Life can be hard but remember our God is greater than any of that. Hold on child of God because even though we are fragile we serve a God who never gives up on us!
Good morning MCA families,
As we begin to close out school year 2020-2021, today will be our last devotion sent of the school year. Today will be a little different than our normal devotion. Today, I just want to say thank you for an incredible year.
I had no idea when we started school in this unusual year how things would go. All I knew is that I wanted our students to be able to go to school for in-person instruction. I also wanted them to have all the opportunities possible in extracurricular activities.
I wanted them to have as normal a school experience as possible. God has been so good to enable us to do just that. There have ben many restrictions that were placed upon us but I am so proud of how our students handled them all with grace. I am also grateful to all of our parents for working with us on teh restrictions we were given.
I am also so grateful for a staff and a faculty that did whatever it took to do school and do it with excellence.
Even with all the differences this year, we were so blessed to see God move on our campus. I praise Him for the community of Metrolina and I so look forward to getting back to normal next school year. When I think of our families, Philippians 1:3 comes to my mind.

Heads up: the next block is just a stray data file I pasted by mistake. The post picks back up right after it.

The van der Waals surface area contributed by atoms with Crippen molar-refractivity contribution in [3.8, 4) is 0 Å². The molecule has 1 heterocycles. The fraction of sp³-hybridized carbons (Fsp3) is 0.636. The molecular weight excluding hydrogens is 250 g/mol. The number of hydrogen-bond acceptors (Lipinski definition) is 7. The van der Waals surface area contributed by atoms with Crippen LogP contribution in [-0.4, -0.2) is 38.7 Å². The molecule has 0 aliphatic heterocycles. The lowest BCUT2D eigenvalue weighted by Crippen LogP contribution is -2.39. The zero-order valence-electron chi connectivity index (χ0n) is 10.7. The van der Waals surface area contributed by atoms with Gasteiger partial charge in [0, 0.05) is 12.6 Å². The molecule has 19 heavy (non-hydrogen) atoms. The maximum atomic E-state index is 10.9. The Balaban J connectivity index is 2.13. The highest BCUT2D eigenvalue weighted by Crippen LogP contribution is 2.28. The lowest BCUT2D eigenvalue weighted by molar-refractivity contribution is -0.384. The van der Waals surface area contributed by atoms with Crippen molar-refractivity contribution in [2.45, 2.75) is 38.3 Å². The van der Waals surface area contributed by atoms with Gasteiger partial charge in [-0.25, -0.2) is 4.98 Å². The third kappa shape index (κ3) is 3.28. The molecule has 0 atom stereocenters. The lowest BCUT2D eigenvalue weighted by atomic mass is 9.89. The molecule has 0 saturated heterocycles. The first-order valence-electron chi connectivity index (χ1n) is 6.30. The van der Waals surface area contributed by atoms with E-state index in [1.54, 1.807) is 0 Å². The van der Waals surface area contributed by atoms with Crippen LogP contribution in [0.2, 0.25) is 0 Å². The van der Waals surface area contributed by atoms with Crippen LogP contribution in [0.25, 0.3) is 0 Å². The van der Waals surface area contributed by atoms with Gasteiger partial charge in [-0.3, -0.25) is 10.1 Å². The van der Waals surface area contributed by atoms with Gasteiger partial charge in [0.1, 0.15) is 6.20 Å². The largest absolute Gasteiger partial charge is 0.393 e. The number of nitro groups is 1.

" Every time I think of you, I give thanks to my God."
That is my heart for the Metrolina community!
“The incomplete joys of this world will never satisfy the human heart.”- Tim Keller
The American dream of working hard so that we can acquire more stuff sometimes is not all that it is cracked up to be. Many times, the higher the salary the more we wind up spending. Even spending what we do not have. In fact, I read the other day that the average non-mortgage debt in America is $32,878.
What is even more unfortunate is that many people making very good salaries dislike their jobs and would love to do something else but can’t because of their debt commitments.